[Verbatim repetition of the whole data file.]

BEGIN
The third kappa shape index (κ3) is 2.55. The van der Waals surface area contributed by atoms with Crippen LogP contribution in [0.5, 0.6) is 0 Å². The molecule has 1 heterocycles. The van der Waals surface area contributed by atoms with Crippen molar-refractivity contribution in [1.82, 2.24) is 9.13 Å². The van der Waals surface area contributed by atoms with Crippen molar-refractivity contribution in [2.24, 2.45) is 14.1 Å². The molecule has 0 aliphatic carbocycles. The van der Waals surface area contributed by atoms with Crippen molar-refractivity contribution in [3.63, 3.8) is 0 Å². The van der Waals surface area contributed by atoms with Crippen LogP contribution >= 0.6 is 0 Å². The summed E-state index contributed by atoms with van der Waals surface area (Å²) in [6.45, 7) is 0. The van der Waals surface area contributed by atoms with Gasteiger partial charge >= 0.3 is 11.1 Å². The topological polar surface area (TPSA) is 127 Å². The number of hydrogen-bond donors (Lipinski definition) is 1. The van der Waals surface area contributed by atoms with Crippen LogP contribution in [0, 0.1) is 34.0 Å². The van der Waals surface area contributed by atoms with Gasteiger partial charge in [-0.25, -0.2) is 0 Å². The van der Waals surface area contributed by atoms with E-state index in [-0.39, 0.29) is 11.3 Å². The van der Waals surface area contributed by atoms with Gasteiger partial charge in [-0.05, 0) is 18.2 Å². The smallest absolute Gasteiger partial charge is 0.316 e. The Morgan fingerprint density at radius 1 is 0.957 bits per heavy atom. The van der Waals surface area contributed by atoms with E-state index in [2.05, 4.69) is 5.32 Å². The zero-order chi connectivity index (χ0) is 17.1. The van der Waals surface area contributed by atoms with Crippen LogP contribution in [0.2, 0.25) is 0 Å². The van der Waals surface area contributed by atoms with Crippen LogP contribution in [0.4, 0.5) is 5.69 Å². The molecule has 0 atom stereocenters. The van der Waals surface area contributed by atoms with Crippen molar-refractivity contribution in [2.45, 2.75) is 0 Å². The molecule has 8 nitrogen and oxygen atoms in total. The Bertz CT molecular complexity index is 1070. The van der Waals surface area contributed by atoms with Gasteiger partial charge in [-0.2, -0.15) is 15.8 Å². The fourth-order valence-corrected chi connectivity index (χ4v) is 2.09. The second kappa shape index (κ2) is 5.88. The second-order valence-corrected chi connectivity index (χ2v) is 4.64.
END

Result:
The third kappa shape index (κ3) is 2.55. The van der Waals surface area contributed by atoms with Crippen LogP contribution in [0.5, 0.6) is 0 Å². The molecule has 1 heterocycles. The van der Waals surface area contributed by atoms with Crippen molar-refractivity contribution in [1.82, 2.24) is 9.13 Å². The van der Waals surface area contributed by atoms with Crippen molar-refractivity contribution in [2.24, 2.45) is 14.1 Å². The molecule has 0 aliphatic carbocycles. The van der Waals surface area contributed by atoms with Crippen molar-refractivity contribution in [3.63, 3.8) is 0 Å². The van der Waals surface area contributed by atoms with Crippen LogP contribution >= 0.6 is 0 Å². The summed E-state index contributed by atoms with van der Waals surface area (Å²) in [6.45, 7) is 0. The van der Waals surface area contributed by atoms with Gasteiger partial charge >= 0.3 is 11.1 Å². The topological polar surface area (TPSA) is 127 Å². The number of hydrogen-bond donors (Lipinski definition) is 1. The van der Waals surface area contributed by atoms with Crippen LogP contribution in [0, 0.1) is 34.0 Å². The van der Waals surface area contributed by atoms with Gasteiger partial charge in [-0.25, -0.2) is 0 Å². The van der Waals surface area contributed by atoms with E-state index in [-0.39, 0.29) is 11.3 Å². The van der Waals surface area contributed by atoms with Gasteiger partial charge in [-0.05, 0) is 18.2 Å². The smallest absolute Gasteiger partial charge is 0.316 e. The Morgan fingerprint density at radius 1 is 0.957 bits per heavy atom. The van der Waals surface area contributed by atoms with E-state index in [2.05, 4.69) is 5.32 Å². The zero-order chi connectivity index (χ0) is 17.1. The van der Waals surface area contributed by atoms with Crippen LogP contribution in [0.2, 0.25) is 0 Å². The van der Waals surface area contributed by atoms with Crippen LogP contribution in [0.4, 0.5) is 5.69 Å². The molecule has 0 atom stereocenters. The van der Waals surface area contributed by atoms with Crippen molar-refractivity contribution in [2.45, 2.75) is 0 Å². The molecule has 8 nitrogen and oxygen atoms in total. The Bertz CT molecular complexity index is 1070. The van der Waals surface area contributed by atoms with Gasteiger partial charge in [-0.2, -0.15) is 15.8 Å². The fourth-order valence-corrected chi connectivity index (χ4v) is 2.09. The second kappa shape index (κ2) is 5.88. The second-order valence-corrected chi connectivity index (χ2v) is 4.64.